Jesse Williams echoed the cause of Black Lives Matter in the content of his speech, but Mr. Williams never once said stated that phrase. He refrained from linking his voice with that movement. He did not name any specific movement but certainly spoke of many activist talking points.

The BET Awards speech was rich in dramatic phrasing and eloquently stated talking points. Not everything he said has been heard before either, as there were some unique points.

Jesse Williams had a fascinating take on brand-name clothing logos and perhaps even tattoos and beyond. He alluded to endorsements and working for companies that brand humans with their labels. It was an interesting view of a brand-conscious society.

“Now the thing is though, all of us in here getting money, that alone isn’t going to stop this. Now dedicating our lives to get money just to give it right back for someone’s brand on our body, when we spent centuries praying with brands on our bodies and now we pray to get paid for brands on our bodies.”

The BET Awards speech allowed Williams the opportunity to bring the conversation into new areas of racism, classism, and the human desire to emulate successful people. The issue of trying desperately to fit in by buying things and changing one’s appearance even at great expense to fit the societal mold is seldom spoken of. His take on this stands out as a seldom-heard point.

Jesse Williams by Frederick M. Brown r

Jesse Williams immediately shifted focus to the fully engaged citizenship of blacks in America. He notes their willingness to serve in the military, their diverse representation as labor, their payment of taxes and doing everything that other citizens do. So why, he asks, are they treated differently by the establishment and law enforcement? Why, he wonders, are they still noticed in a different way since they too are invested in the United States as much as anyone?

“There has been no war that we have not fought and died on the front lines of. There has been no job we haven’t done, there’s been no tax they haven’t levied against us, and we’ve paid all of them. But freedom is somehow always conditional here, ‘You’re free,’ they keep telling us, ‘But she would’ve been alive if she hadn’t acted so… free.'”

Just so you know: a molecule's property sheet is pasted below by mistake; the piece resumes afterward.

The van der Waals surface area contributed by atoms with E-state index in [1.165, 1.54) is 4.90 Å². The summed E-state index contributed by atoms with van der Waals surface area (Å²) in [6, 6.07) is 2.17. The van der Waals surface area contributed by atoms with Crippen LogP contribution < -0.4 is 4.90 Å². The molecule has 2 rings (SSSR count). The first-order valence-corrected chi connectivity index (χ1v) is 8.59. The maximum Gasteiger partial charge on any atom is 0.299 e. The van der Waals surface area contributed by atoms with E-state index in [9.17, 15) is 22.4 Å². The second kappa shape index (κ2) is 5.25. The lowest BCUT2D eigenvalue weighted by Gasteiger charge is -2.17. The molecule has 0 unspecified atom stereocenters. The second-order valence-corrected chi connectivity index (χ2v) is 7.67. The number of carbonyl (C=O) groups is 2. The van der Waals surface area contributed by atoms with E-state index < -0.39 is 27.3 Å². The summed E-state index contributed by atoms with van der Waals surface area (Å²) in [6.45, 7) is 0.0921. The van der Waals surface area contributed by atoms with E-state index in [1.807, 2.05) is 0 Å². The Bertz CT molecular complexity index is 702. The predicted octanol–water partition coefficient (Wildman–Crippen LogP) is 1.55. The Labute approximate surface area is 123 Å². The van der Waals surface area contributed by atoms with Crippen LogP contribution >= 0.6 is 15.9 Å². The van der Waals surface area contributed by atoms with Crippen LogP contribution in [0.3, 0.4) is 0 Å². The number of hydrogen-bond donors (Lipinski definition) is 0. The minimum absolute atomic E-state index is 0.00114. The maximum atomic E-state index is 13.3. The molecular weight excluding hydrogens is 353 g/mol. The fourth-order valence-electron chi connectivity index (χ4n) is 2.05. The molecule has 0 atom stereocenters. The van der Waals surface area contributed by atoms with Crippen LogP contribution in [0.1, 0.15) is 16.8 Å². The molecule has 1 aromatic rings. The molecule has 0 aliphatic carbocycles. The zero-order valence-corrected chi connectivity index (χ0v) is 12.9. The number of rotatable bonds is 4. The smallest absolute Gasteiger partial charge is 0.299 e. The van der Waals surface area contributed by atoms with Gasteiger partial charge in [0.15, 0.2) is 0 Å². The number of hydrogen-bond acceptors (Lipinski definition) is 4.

Jesse Williams closed his BET Awards speech dramatically by driving home another unique point: Although the American people love black entertainment, love the black culture, and often adopt it, an unfair bias in the system perpetually disenfranchises, imprisons, and even murders black people.

“Whiteness uses and abuses us, burying black people out of sight and out of mind, while extracting our culture, our dollars, our entertainment like oil, black gold. Ghettoizing and demeaning our creations then stealing them, gentrifying our genius and then trying us on like costumes before discarding our bodies like rinds of strange fruit. The thing is, just because we’re magic, doesn’t mean we’re not real.”

At the BET Awards, Mr. Williams charged that America is harvesting the rewards of black genius while discarding their humanity as the rind of a fruit. His take on the situation was thought-provoking and an inspiration to many. His use of the word “real” embodies humanity as well as reality.

Jesse Williams impassioned BET Awards speech may have left many stunned, but he gave the audience a lot to think about.

[Photo by Frederick M. Brown/Getty Images]